There are a giant range of fields that use elements of math and biology. This could be quantitative biology, mathematical biology, systems biology, biophysics, bioinformatics, bioengineering, etc. All of these have slightly different cultures and questions they're interested in, and you might enjoy any of them. There are programs with undergraduate degrees in many of these hybrid fields, which could suit you.
Fomite's answer shows that you can start in either direction and end up in a combination. But my recommendation would be, if you are interested in working in academia in a position that combines mathematics and biology, it might be easier to ensure your undergraduate major has at least some mathematical elements, i.e. choose either mathematics or a hybrid major with math/physics/engineering.
One reason is (possibly unfair) stereotypes about biologists and mathematicians. The stereotype about mathematicians + physicists is that they don't care about the biological details. But the stereotype about biologists is that they don't understand the mathematics. This makes it harder for people with a biology background to be hired in a mathematically-driven group. (Harder - but not impossible!)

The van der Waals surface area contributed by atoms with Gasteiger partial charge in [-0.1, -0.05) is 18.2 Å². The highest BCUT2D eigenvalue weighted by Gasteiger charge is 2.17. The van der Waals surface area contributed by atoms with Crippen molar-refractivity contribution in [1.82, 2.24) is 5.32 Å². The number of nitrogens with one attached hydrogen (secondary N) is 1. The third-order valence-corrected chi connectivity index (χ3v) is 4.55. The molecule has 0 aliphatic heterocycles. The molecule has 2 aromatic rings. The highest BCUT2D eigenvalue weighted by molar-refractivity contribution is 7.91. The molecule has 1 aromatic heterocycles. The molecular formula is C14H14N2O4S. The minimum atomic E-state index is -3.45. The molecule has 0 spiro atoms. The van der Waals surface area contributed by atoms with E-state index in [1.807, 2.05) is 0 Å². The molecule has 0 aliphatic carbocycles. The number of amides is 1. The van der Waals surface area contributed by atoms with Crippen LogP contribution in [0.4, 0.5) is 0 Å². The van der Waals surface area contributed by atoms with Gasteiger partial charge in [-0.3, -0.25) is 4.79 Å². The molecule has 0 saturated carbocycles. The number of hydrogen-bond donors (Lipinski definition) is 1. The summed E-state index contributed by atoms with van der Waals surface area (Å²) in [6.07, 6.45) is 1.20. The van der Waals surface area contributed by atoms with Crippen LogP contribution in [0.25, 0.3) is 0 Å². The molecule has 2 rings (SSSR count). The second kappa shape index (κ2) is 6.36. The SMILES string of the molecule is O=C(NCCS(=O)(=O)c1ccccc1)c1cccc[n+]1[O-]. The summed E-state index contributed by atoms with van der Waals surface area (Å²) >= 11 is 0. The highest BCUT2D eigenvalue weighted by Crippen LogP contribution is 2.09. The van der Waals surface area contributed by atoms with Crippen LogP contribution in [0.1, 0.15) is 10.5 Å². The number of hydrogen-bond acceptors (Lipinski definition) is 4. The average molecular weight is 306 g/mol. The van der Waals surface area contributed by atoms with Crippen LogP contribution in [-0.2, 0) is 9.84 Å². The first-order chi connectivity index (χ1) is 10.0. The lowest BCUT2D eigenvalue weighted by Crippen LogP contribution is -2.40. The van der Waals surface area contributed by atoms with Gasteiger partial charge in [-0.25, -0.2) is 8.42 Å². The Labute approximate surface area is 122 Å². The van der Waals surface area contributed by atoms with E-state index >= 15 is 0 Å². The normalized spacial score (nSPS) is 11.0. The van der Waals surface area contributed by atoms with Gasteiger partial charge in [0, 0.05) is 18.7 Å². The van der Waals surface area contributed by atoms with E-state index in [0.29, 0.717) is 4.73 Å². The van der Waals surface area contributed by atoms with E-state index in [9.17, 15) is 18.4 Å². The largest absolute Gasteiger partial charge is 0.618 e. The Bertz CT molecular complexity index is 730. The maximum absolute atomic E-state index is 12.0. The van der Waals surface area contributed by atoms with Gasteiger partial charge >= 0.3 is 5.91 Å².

The less cynical reason to start with at least some mathematics is about depth vs breadth. Biology as a subject has colossal breadth, which can be wonderful! But it means that one great topic (say ecology) is not necessarily a prerequisite for another (cell biology). But on the mathematics side, if you want to use partial differential equations to model a biological system, you probably need calculus, linear algebra, ordinary differential equations, etc. first! I think, therefore, the track from high-school-level skills to research-level skills in mathematical biology is longer in mathematics than it is in biology.